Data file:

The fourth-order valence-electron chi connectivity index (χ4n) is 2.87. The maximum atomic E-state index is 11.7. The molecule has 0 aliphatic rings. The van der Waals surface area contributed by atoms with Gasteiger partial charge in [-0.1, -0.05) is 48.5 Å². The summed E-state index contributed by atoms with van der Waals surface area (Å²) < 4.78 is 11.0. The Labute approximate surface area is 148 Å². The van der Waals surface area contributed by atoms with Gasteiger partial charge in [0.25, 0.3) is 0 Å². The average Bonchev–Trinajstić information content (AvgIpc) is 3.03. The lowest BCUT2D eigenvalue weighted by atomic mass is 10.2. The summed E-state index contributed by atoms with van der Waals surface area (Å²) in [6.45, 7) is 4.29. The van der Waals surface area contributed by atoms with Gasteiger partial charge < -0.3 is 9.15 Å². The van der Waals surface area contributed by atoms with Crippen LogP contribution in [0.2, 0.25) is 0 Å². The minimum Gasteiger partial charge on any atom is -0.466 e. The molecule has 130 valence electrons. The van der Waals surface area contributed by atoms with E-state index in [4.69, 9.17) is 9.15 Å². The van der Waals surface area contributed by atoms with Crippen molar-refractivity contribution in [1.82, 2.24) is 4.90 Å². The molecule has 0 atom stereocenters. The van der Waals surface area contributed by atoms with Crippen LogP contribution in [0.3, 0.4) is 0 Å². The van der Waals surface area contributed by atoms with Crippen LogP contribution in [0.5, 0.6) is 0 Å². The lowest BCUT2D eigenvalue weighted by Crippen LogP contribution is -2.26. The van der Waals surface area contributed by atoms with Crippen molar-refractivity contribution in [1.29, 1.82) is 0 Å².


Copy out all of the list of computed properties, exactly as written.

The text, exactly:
The fourth-order valence-electron chi connectivity index (χ4n) is 2.87. The maximum atomic E-state index is 11.7. The molecule has 0 aliphatic rings. The van der Waals surface area contributed by atoms with Gasteiger partial charge in [-0.1, -0.05) is 48.5 Å². The summed E-state index contributed by atoms with van der Waals surface area (Å²) < 4.78 is 11.0. The Labute approximate surface area is 148 Å². The van der Waals surface area contributed by atoms with Gasteiger partial charge in [0.25, 0.3) is 0 Å². The average Bonchev–Trinajstić information content (AvgIpc) is 3.03. The lowest BCUT2D eigenvalue weighted by atomic mass is 10.2. The summed E-state index contributed by atoms with van der Waals surface area (Å²) in [6.45, 7) is 4.29. The van der Waals surface area contributed by atoms with Gasteiger partial charge < -0.3 is 9.15 Å². The van der Waals surface area contributed by atoms with Crippen LogP contribution in [0.2, 0.25) is 0 Å². The minimum Gasteiger partial charge on any atom is -0.466 e. The molecule has 130 valence electrons. The van der Waals surface area contributed by atoms with E-state index in [4.69, 9.17) is 9.15 Å². The van der Waals surface area contributed by atoms with Crippen molar-refractivity contribution in [1.82, 2.24) is 4.90 Å². The molecule has 0 atom stereocenters. The van der Waals surface area contributed by atoms with Crippen LogP contribution in [0.3, 0.4) is 0 Å². The van der Waals surface area contributed by atoms with Crippen LogP contribution in [0.5, 0.6) is 0 Å². The lowest BCUT2D eigenvalue weighted by Crippen LogP contribution is -2.26. The van der Waals surface area contributed by atoms with Crippen molar-refractivity contribution in [1.29, 1.82) is 0 Å².